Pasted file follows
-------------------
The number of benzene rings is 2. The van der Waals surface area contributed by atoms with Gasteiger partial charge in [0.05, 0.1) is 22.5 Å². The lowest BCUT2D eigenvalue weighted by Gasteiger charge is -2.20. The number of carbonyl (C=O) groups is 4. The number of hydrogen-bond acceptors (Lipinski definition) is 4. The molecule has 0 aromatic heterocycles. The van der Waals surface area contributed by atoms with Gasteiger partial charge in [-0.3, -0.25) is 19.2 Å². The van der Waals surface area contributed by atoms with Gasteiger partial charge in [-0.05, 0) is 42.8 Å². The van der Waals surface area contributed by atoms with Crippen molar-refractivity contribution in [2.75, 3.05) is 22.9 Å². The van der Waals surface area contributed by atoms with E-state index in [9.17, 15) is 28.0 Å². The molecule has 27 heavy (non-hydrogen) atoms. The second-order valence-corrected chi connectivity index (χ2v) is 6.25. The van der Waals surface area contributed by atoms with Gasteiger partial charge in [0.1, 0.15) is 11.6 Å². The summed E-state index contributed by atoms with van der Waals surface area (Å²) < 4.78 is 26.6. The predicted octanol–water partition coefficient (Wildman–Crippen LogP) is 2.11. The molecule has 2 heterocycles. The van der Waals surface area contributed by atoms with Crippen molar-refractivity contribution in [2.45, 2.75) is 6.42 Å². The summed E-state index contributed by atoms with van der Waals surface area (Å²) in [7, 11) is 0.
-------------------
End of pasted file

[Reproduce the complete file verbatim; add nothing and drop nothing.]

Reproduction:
The number of benzene rings is 2. The van der Waals surface area contributed by atoms with Gasteiger partial charge in [0.05, 0.1) is 22.5 Å². The lowest BCUT2D eigenvalue weighted by Gasteiger charge is -2.20. The number of carbonyl (C=O) groups is 4. The number of hydrogen-bond acceptors (Lipinski definition) is 4. The molecule has 0 aromatic heterocycles. The van der Waals surface area contributed by atoms with Gasteiger partial charge in [-0.3, -0.25) is 19.2 Å². The van der Waals surface area contributed by atoms with Gasteiger partial charge in [-0.05, 0) is 42.8 Å². The van der Waals surface area contributed by atoms with Crippen molar-refractivity contribution in [2.75, 3.05) is 22.9 Å². The van der Waals surface area contributed by atoms with E-state index in [9.17, 15) is 28.0 Å². The molecule has 27 heavy (non-hydrogen) atoms. The second-order valence-corrected chi connectivity index (χ2v) is 6.25. The van der Waals surface area contributed by atoms with Gasteiger partial charge in [0.1, 0.15) is 11.6 Å². The summed E-state index contributed by atoms with van der Waals surface area (Å²) < 4.78 is 26.6. The predicted octanol–water partition coefficient (Wildman–Crippen LogP) is 2.11. The molecule has 2 heterocycles. The van der Waals surface area contributed by atoms with Crippen molar-refractivity contribution in [2.45, 2.75) is 6.42 Å². The summed E-state index contributed by atoms with van der Waals surface area (Å²) in [7, 11) is 0.